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The EFL League Cup is the annual tournament for all professional teams in English league football system. Unlike FA Cup which is open for the entire clubs including semi-pro ones, the EFL Cup is only for the teams in the top four tiers, Premier League to League Two. The winner of this competition earns one place in the European competition.
The tournament, which is now called Carabao Cup, was first held in 1960. The reason behind forming this competition was actually related to the revenue and the floodlights. Back then, football had grown popular in Europe and Football League, the administrator for top flight league in England, was interested in increasing the revenue after the disagreement with FA, mainly on how much it was shared between both sides. This competition, however less prestigious compared to FA Cup, could settle the difference. In addition, more and more clubs back in 1950s had equipped their stadiums with the floodlights which enabled them to hold the games in the afternoon and evening. Football League saw it as a chance for them and the club to play the games in the midweek too, instead of only at the weekends. In addition, EFL cup could accomodate the teams which have already been ousted from FA Cup at the early stages. They still have a chance to win the trophy at the end of the season. Although it was criticised for prioritising quantity over quality of games, this tournament's profile has raised since moving its final match at Wembley plus one continental berth.
The EFL Cup has been being rebranded several times. There have been eight companies which have been its main sponsorship throughout the years. Milk Marketing Board, Littlewoods, Rumbelows, Coca Cola, Worthington, Carling and Capital One were their primary sponsors before the current one, Carabao.
The format of this championship has always been knockout-based with several slight changes in the process. The games from the first to fifth round are in one-legged system while the semifinals were in home and away fixtures before being scrapped off into one match only in 2021. The first one was the replacement of two-legged finals to a single-legged one in 1967 with Wembley as the neutral venue in the summit. The next one was abolishing the replay fixtures completely in 1997 after introducing penalty shootout to settle ties in early 1980s. Then, in 2018/19, the extra time was ruled out for all stages except the final, meaning the draw can immediately be decided via penalties after 90 minutes. The last one was, the European berth switch for the winner since 2021 from Europa League to Europe Conference League.
In terms of the title holder, Liverpool and Manchester City have won the most with eight trophies each. The players from both teams also dominate the other records. Ian Rush holds the all time top scorer with 49 goals, whereas Sergio Aguero and Fernandinho hold the record of winning the most silverware with six trophies in hand. With more than 500,000 viewers on TV around the globe, the EFL Cup is still prospective to attract the fans despite being less popular than FA Cup.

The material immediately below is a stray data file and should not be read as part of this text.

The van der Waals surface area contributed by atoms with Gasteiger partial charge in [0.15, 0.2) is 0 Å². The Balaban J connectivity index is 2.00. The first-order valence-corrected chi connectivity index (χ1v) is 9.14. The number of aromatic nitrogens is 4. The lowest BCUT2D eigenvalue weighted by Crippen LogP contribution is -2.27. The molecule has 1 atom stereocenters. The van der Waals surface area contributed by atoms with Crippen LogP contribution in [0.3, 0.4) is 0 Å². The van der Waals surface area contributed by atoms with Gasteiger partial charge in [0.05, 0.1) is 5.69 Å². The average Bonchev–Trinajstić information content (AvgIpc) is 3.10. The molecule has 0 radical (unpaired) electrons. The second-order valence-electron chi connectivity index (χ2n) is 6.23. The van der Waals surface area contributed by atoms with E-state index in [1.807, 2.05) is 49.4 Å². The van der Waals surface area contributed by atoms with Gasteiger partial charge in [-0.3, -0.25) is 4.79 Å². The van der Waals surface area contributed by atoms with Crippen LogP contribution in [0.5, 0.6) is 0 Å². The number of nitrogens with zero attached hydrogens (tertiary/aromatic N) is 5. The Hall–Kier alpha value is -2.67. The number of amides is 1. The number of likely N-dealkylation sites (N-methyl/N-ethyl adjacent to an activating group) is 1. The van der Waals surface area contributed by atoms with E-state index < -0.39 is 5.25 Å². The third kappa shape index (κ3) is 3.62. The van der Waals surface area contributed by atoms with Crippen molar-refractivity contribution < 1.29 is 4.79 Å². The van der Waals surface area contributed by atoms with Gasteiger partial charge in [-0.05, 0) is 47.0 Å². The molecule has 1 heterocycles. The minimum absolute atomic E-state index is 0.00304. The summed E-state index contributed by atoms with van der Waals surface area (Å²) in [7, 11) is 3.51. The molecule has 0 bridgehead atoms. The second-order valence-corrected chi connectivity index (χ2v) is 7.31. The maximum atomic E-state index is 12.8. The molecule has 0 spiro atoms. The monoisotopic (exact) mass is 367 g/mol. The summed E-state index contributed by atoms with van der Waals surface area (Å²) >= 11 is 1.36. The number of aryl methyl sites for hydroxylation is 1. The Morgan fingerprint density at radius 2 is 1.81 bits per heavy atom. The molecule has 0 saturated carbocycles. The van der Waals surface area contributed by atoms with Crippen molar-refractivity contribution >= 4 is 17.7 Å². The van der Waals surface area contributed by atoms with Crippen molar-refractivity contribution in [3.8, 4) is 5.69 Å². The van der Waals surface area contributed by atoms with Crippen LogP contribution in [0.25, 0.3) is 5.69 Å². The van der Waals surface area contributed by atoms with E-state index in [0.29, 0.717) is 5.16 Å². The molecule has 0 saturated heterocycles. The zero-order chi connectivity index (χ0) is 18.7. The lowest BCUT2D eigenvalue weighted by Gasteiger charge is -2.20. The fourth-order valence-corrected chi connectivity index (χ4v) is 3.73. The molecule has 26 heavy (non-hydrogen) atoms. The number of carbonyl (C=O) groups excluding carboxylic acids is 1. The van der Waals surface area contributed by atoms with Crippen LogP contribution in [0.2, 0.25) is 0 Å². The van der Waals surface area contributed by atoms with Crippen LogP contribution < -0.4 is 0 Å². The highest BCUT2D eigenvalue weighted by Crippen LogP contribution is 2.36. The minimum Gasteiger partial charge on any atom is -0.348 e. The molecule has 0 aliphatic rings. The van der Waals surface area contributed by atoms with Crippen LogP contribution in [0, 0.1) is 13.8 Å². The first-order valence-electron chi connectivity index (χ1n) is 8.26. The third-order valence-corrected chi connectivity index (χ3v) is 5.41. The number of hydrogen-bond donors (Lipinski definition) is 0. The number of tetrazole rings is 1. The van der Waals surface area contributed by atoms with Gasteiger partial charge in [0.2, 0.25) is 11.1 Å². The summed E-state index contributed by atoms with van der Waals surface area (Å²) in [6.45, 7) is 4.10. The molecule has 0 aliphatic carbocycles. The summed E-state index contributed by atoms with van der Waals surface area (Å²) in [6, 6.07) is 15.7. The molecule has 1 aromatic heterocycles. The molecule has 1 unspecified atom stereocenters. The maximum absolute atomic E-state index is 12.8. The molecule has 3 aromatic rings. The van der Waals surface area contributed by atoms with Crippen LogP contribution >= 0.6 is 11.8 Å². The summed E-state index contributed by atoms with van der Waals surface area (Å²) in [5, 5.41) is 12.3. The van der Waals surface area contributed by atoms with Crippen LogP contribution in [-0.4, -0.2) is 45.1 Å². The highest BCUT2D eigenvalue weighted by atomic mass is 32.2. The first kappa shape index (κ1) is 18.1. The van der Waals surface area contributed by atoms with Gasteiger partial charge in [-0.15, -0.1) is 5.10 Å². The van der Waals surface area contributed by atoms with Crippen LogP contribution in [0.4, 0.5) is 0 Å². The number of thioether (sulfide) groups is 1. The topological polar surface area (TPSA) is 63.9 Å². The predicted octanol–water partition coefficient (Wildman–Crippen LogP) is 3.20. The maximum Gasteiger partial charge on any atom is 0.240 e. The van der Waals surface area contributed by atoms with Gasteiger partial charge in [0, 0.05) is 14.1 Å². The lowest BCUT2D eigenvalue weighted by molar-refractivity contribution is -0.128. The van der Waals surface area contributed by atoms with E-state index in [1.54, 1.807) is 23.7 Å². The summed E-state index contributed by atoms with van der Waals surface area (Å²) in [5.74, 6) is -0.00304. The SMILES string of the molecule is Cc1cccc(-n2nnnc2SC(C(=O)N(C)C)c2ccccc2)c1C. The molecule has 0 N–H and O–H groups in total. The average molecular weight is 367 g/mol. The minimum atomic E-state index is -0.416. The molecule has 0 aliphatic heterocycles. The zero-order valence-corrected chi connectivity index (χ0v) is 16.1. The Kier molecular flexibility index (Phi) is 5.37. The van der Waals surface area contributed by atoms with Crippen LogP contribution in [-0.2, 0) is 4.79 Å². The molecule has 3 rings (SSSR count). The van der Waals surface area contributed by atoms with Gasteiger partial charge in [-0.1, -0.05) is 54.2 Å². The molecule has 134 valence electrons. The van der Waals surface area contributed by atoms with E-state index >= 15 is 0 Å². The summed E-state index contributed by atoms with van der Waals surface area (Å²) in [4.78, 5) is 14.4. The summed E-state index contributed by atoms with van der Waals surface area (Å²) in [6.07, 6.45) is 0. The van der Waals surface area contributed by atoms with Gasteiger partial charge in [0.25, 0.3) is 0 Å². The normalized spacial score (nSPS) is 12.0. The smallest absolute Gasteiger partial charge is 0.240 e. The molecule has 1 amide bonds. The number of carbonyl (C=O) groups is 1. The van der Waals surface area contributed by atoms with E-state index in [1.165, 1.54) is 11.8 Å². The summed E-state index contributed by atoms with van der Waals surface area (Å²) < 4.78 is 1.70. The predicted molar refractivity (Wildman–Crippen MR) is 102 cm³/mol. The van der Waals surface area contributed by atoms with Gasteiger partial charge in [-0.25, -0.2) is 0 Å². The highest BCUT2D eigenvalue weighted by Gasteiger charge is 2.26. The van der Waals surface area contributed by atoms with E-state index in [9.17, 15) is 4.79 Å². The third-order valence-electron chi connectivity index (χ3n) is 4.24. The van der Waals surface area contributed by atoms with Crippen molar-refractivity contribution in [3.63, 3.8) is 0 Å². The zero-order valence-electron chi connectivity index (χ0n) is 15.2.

Fancy watching your favorite teams' campaign in EFL Cup live at the stadium? Find out more about getting best deals for the tickets for home and away fixtures in all stadiums in UK by logging on SafeTicketCompare.com. You can get the necessary info for the seats and price before purchasing ones for your own.
Being well-known as the third domestic competition, it surely comes with consequences. In its early editions, the EFL Cup had not been prioritised by the big teams playing in European competition until it was made compulsory in 1972. Still, they tend to play their youth and reserved players in the squad instead of their best line up.
No wonder that this tournament, which normally ends in February, has been the chance for the dark horse sides to clinch their major domestic title. Thus, the historic moments in this competition are mainly about their glory. The first ones was the victory of the unlikely teams such as Norwich City, QPR and Swindon Town in 1962, 1967 and 1969 respectively while they were not in the top flight division before the one-legged final system. The next one was the four consecutive triumph of Liverpool and Manchester City. The Reds did it between 1981 and 1984 while The Cityzens have just done in the past four seasons (2018-2021) since Pep Guardiola took charge of the team. Then, in the late 1980s, when English football had to go through its bleak era, all EFL Cup winners from 1985 to 1991 could not play in UEFA Cup, the former name of Europa League, due to the UEFA ban. Consequently, these clubs, Norwich City, Oxford United, Arsenal, Luton Town, Nottingham Forest and Sheffield Wednesday were unable to compete in the continental competition.
Another memorable one was in 2005 final between Chelsea and Liverpool. It was a tight affair and The Blues had the advantage to overturn the situation from Steven Gerrard's own goal. It was Jose Mourinho's first trophy on English soil. Last but not least was the maiden main silverware for Oxford United, Luton Town, Middlesbrough and Swansea. These clubs won their first and only trophy in the club's history so far in 1986,1988, 2004 and 2013 editions. In fact, the 2013 final has been the highest scoring win in EFL Cup history. Led by Michael Laudrup back then, Swansea City remains the only non English team side ever win the trophy.
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